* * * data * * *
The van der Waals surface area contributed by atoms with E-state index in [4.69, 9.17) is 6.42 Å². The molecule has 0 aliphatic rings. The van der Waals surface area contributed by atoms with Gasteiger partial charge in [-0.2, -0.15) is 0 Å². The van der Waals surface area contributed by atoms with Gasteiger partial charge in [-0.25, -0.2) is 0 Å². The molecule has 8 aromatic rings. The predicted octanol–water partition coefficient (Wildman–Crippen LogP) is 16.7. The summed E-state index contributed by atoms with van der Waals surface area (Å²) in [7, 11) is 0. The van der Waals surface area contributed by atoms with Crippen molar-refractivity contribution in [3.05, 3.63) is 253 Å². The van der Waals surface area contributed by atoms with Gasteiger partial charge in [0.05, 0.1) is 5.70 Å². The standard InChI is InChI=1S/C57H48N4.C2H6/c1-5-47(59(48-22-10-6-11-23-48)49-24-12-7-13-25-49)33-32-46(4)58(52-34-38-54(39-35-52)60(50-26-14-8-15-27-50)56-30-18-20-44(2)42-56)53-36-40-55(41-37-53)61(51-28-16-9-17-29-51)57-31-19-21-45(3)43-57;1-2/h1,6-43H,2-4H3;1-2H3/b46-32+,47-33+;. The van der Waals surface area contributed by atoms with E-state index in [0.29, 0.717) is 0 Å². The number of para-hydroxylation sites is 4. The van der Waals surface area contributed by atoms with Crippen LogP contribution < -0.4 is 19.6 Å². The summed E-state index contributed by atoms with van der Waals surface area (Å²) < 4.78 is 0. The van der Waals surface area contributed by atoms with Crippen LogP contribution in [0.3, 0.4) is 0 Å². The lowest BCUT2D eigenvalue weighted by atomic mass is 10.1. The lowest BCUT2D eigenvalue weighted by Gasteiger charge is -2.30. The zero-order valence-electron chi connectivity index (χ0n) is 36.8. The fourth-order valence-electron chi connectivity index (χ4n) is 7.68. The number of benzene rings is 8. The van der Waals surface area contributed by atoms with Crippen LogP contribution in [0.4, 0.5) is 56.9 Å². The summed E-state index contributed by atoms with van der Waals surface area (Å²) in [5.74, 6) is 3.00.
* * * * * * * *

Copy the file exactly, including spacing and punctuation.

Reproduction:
The van der Waals surface area contributed by atoms with E-state index in [4.69, 9.17) is 6.42 Å². The molecule has 0 aliphatic rings. The van der Waals surface area contributed by atoms with Gasteiger partial charge in [-0.2, -0.15) is 0 Å². The van der Waals surface area contributed by atoms with Gasteiger partial charge in [-0.25, -0.2) is 0 Å². The molecule has 8 aromatic rings. The predicted octanol–water partition coefficient (Wildman–Crippen LogP) is 16.7. The summed E-state index contributed by atoms with van der Waals surface area (Å²) in [7, 11) is 0. The van der Waals surface area contributed by atoms with Crippen molar-refractivity contribution in [3.05, 3.63) is 253 Å². The van der Waals surface area contributed by atoms with Gasteiger partial charge in [0.05, 0.1) is 5.70 Å². The standard InChI is InChI=1S/C57H48N4.C2H6/c1-5-47(59(48-22-10-6-11-23-48)49-24-12-7-13-25-49)33-32-46(4)58(52-34-38-54(39-35-52)60(50-26-14-8-15-27-50)56-30-18-20-44(2)42-56)53-36-40-55(41-37-53)61(51-28-16-9-17-29-51)57-31-19-21-45(3)43-57;1-2/h1,6-43H,2-4H3;1-2H3/b46-32+,47-33+;. The van der Waals surface area contributed by atoms with E-state index in [0.29, 0.717) is 0 Å². The number of para-hydroxylation sites is 4. The van der Waals surface area contributed by atoms with Crippen LogP contribution < -0.4 is 19.6 Å². The summed E-state index contributed by atoms with van der Waals surface area (Å²) < 4.78 is 0. The van der Waals surface area contributed by atoms with Crippen LogP contribution in [0.3, 0.4) is 0 Å². The lowest BCUT2D eigenvalue weighted by atomic mass is 10.1. The lowest BCUT2D eigenvalue weighted by Gasteiger charge is -2.30. The zero-order valence-electron chi connectivity index (χ0n) is 36.8. The fourth-order valence-electron chi connectivity index (χ4n) is 7.68. The number of benzene rings is 8. The van der Waals surface area contributed by atoms with Crippen LogP contribution in [0.4, 0.5) is 56.9 Å². The summed E-state index contributed by atoms with van der Waals surface area (Å²) in [5.74, 6) is 3.00.